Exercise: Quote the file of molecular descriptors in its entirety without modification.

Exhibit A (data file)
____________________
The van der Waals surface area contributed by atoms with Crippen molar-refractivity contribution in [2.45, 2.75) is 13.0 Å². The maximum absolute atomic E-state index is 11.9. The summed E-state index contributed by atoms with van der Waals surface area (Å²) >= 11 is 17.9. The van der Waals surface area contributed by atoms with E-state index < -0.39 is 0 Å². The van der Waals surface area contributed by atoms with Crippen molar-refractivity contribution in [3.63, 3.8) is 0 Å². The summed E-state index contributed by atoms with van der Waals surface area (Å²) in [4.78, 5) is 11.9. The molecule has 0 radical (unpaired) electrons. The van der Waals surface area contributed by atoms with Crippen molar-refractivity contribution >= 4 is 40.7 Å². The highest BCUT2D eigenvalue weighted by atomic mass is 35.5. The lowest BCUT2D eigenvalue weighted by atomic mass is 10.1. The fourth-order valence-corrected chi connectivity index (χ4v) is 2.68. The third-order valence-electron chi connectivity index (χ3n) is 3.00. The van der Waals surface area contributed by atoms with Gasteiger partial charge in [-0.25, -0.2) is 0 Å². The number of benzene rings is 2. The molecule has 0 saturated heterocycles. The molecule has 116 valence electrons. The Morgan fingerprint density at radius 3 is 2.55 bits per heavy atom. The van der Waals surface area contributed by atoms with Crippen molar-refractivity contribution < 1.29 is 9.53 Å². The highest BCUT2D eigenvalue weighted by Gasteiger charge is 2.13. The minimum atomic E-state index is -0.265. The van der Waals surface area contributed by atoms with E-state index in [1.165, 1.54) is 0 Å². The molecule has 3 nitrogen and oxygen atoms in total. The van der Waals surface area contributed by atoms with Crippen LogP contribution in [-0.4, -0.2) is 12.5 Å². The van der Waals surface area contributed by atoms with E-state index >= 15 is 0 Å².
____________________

The van der Waals surface area contributed by atoms with Crippen molar-refractivity contribution in [2.45, 2.75) is 13.0 Å². The maximum absolute atomic E-state index is 11.9. The summed E-state index contributed by atoms with van der Waals surface area (Å²) >= 11 is 17.9. The van der Waals surface area contributed by atoms with E-state index < -0.39 is 0 Å². The van der Waals surface area contributed by atoms with Crippen molar-refractivity contribution in [3.63, 3.8) is 0 Å². The summed E-state index contributed by atoms with van der Waals surface area (Å²) in [4.78, 5) is 11.9. The molecule has 0 radical (unpaired) electrons. The van der Waals surface area contributed by atoms with Crippen molar-refractivity contribution >= 4 is 40.7 Å². The highest BCUT2D eigenvalue weighted by atomic mass is 35.5. The lowest BCUT2D eigenvalue weighted by atomic mass is 10.1. The fourth-order valence-corrected chi connectivity index (χ4v) is 2.68. The third-order valence-electron chi connectivity index (χ3n) is 3.00. The van der Waals surface area contributed by atoms with Gasteiger partial charge in [-0.25, -0.2) is 0 Å². The number of benzene rings is 2. The molecule has 0 saturated heterocycles. The molecule has 116 valence electrons. The Morgan fingerprint density at radius 3 is 2.55 bits per heavy atom. The van der Waals surface area contributed by atoms with Crippen molar-refractivity contribution < 1.29 is 9.53 Å². The highest BCUT2D eigenvalue weighted by Gasteiger charge is 2.13. The minimum atomic E-state index is -0.265. The van der Waals surface area contributed by atoms with E-state index in [1.165, 1.54) is 0 Å². The molecule has 3 nitrogen and oxygen atoms in total. The van der Waals surface area contributed by atoms with Crippen LogP contribution in [-0.4, -0.2) is 12.5 Å². The van der Waals surface area contributed by atoms with E-state index >= 15 is 0 Å².